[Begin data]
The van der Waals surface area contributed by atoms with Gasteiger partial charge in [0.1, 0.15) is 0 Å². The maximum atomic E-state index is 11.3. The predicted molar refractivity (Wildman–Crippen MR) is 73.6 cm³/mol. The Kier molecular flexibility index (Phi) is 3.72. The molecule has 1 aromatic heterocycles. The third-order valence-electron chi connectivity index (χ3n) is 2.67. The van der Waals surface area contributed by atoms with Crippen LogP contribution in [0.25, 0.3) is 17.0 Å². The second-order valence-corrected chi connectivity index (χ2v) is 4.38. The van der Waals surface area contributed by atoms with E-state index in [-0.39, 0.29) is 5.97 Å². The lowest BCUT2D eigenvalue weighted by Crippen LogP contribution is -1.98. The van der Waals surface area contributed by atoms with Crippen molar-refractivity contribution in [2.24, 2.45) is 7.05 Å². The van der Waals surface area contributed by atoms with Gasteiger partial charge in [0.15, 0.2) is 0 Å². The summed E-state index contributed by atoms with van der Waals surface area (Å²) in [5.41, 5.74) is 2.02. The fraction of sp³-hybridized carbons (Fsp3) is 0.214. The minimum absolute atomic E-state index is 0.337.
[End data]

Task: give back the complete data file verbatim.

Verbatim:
The van der Waals surface area contributed by atoms with Gasteiger partial charge in [0.1, 0.15) is 0 Å². The maximum atomic E-state index is 11.3. The predicted molar refractivity (Wildman–Crippen MR) is 73.6 cm³/mol. The Kier molecular flexibility index (Phi) is 3.72. The molecule has 1 aromatic heterocycles. The third-order valence-electron chi connectivity index (χ3n) is 2.67. The van der Waals surface area contributed by atoms with Crippen LogP contribution in [0.25, 0.3) is 17.0 Å². The second-order valence-corrected chi connectivity index (χ2v) is 4.38. The van der Waals surface area contributed by atoms with E-state index in [-0.39, 0.29) is 5.97 Å². The lowest BCUT2D eigenvalue weighted by Crippen LogP contribution is -1.98. The van der Waals surface area contributed by atoms with Crippen molar-refractivity contribution in [2.24, 2.45) is 7.05 Å². The van der Waals surface area contributed by atoms with Gasteiger partial charge in [0.15, 0.2) is 0 Å². The summed E-state index contributed by atoms with van der Waals surface area (Å²) in [5.41, 5.74) is 2.02. The fraction of sp³-hybridized carbons (Fsp3) is 0.214. The minimum absolute atomic E-state index is 0.337.